Health care is to—
(a) be patient focused: that is to say, anything done in relation to the patient must take
into account the patient’s needs,
(b) have regard to the importance of providing the optimum benefit to the patient’s
health and wellbeing,
(c) allow and encourage the patient to participate as fully as possible in decisions
relating to the patient’s health and wellbeing,
(d) have regard to the importance of providing such information and support as is
necessary to enable the patient to participate in accordance with paragraph (c) and
in relation to any related processes.Well of course health care has to be patient centred and patients have to be fully aware of what's going on around them. I know how it used to be as I have personal experience of care not focusing on the patients' needs. When my mother in law was diagnosed with terminal Cancer and given weeks to live many years ago, her consultant never told her. He told my husband and said he'd have a frank discussion with his mum about her situation - which he never did. She never talked about what the consultant had said to her and my husband never brought it up, each thinking the other knew and couldn't bear to discuss it. Eventually his mum took control of the situation when she realised she wasn't really getting any better and insisted that the medics told her the full truth. A lot of time had been wasted, though.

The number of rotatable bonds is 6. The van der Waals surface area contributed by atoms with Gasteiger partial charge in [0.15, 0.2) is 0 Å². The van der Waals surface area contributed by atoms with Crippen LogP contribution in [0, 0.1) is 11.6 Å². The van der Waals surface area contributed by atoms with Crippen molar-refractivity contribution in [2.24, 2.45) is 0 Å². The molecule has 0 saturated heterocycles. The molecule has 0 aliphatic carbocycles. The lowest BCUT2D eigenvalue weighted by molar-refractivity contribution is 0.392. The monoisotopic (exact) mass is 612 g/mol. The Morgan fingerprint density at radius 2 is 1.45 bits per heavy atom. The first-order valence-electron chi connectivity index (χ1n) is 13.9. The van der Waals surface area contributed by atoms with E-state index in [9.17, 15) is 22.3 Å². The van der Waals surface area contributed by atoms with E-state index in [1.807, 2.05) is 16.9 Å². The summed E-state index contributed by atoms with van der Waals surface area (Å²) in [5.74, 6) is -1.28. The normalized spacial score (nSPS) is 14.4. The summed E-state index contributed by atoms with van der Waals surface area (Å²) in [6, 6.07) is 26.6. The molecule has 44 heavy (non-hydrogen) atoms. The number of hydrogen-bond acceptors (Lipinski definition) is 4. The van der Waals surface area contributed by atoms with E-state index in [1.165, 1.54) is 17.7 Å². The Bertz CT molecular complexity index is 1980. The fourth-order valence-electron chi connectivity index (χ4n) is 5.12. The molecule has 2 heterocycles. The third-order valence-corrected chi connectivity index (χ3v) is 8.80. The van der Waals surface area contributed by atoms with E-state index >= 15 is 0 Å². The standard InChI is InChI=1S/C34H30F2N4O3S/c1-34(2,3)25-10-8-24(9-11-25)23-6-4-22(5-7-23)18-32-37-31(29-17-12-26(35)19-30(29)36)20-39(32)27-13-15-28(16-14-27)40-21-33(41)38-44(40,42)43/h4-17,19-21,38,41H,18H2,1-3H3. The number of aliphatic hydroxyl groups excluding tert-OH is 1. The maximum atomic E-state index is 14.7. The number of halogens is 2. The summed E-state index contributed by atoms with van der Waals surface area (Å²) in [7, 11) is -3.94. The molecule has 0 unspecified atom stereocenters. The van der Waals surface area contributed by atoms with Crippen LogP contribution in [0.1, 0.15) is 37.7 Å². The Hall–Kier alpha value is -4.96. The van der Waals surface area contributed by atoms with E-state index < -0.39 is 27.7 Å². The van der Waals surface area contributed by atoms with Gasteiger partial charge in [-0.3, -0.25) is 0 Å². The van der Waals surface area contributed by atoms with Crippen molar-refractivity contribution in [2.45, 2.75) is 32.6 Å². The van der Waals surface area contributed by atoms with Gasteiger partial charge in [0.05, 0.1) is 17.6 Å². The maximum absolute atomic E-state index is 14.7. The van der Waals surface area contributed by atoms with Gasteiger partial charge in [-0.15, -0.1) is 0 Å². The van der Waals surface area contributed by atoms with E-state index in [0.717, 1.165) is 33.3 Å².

And then we had the district nurse, who was a lovely woman, coming in every day being bright and jolly and encouraging his mum to eat and not really looking at where she was at. Tumours in the stomach don't generally give people a huge appetite. It took a very frank and occasionally fractious conversation with me for her to get her head round what she needed to do. She was just focused on patients getting better, but really didn't have much empathy and understanding of how to deal with it when that wasn't going to happen. She did get it a lot better after our conversation and made sure that we then had the Macmillan nurses as well as her who were beyond fantastic. Generally, though, I feel that if my mother-in-law's care had been truly patient focused, she wouldn't have had to go through the majority of her final weeks without her being able to make decisions about the real issues she was facing.
Anyway, I digress. I saw on Twitter last night that the Liberal Democrats in the Scottish Parliament are voting against this Bill. Given that we would naturally be in favour of people centred public services, and given my trust in Ross Finnie, our health spokesman, I guessed that there would be a good reason. So, I read the rest of the Bill and I started to see why.
We have all those wonderful principles in the initial clause which are almost immediately countermanded by Clause 2. Yes, we'll do all of those nice things, it says, but:
"In construing the right of a patient under section 1(1), the matters set out into Section 2 below must be taken into account"
(a) the rights of other patients under section 1(1),